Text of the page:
Monday, February 23, 2009

I am a Kroger Gigolo

I looked into the face of loneliness today.

A sweet older woman saw that I had fewer items in my grocery cart and insisted that I go ahead of her in line. I insisted that she keep her place but she refused. Then, I really looked into her eyes. She didn’t simply offer a courtesy, I could see she wanted to speak to me. I started a conversation. “Looks like we’re cooking the same thing for dinner, Mexican food.”

“No,” she said. “Chili.” Then she picked out a few other things in her cart to show me. She told me that she was only cooking for one now and which things were perfect for a single serving. Her hair was a cottony snow white and her eyes were bright in her plump face. I wondered how long it had been that a young man had spoken to this lonely widow. When was the last time a man had spoken to this sweet lady except to sack her groceries or mow her yard? When was the last time a man had shown any personal interest in her? I wondered how far away she might be from her children or grandchildren. When was the last time they might have called her? It hurt to think how lonely she might be. What depth of solitude would prompt her to converse with a total stranger in the grocery line. I wasn’t that interested in the vegetable and rice frozen dinner she showed me. I was also amused by the fact that even if she were forty years younger, I’m a gay man and would have little more interest in her than I do towards her at seventy. However, I did my best to look her straight in the eye, gave her one hundred percent of my attention, and smiled as kindly as possible.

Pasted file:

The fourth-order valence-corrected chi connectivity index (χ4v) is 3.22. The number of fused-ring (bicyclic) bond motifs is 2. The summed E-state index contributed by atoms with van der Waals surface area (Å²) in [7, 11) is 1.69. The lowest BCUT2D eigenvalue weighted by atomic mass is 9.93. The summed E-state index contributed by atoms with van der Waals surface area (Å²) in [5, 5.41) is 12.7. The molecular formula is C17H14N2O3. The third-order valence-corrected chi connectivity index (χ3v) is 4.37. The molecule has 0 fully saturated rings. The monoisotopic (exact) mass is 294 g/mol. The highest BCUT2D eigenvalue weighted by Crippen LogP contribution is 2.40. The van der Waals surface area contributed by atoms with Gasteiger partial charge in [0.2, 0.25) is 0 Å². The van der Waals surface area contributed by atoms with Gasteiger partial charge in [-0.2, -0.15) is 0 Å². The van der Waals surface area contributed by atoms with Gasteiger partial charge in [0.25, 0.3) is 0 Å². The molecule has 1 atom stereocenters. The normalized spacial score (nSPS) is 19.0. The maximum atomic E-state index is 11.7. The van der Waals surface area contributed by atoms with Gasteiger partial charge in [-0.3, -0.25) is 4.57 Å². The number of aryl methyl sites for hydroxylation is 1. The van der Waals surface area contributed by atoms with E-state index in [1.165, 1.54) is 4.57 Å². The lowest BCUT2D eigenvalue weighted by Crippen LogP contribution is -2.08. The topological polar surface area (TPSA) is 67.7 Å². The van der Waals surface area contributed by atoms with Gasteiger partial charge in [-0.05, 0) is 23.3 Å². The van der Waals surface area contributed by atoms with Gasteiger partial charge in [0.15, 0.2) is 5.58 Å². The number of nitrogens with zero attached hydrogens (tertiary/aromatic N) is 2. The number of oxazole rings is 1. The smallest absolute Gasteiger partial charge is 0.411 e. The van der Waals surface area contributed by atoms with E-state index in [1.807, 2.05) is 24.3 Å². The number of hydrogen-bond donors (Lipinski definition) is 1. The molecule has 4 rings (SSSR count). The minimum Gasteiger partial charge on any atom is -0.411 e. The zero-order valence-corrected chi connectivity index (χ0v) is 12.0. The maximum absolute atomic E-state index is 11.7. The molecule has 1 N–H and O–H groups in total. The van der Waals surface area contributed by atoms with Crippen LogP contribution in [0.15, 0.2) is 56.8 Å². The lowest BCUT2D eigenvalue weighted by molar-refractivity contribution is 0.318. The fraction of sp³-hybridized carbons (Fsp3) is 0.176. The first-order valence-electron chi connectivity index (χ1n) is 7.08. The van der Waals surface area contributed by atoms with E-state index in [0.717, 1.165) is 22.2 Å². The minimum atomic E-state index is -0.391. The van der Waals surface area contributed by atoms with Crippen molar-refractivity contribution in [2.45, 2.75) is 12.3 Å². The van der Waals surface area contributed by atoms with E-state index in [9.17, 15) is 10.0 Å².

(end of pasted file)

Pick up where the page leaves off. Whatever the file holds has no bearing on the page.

I’m a single man but I’m surrounded by people every day. That doesn’t mean that I have not experienced loneliness. I am very often a loner by choice but when I want company, there is no greater ache than unavoidable solitude. I wonder how long it will be before each of us will have outlived our friends. Will the adventurous call of life pull our children, grandchildren and energetic young friends away on their own life’s journeys. Will they travel to places that we cannot follow? Who will remain behind to comfort us with company and friendship? How do we prepare for such a time?

The Hindu believe that we are a reflection of the universe and a reflection of each other. We are one and the same. I don’t agree with the spirituality but I do agree with the symbolism and philosophy. Let’s all try to sympathize with one another more than we presently do. Let’s try harder to see ourselves in the place of another. Let’s be ready to show love with our eyes if a stranger needs it. We all may need it one day.

Sunday, February 22, 2009

He’s a Real AMERICAN President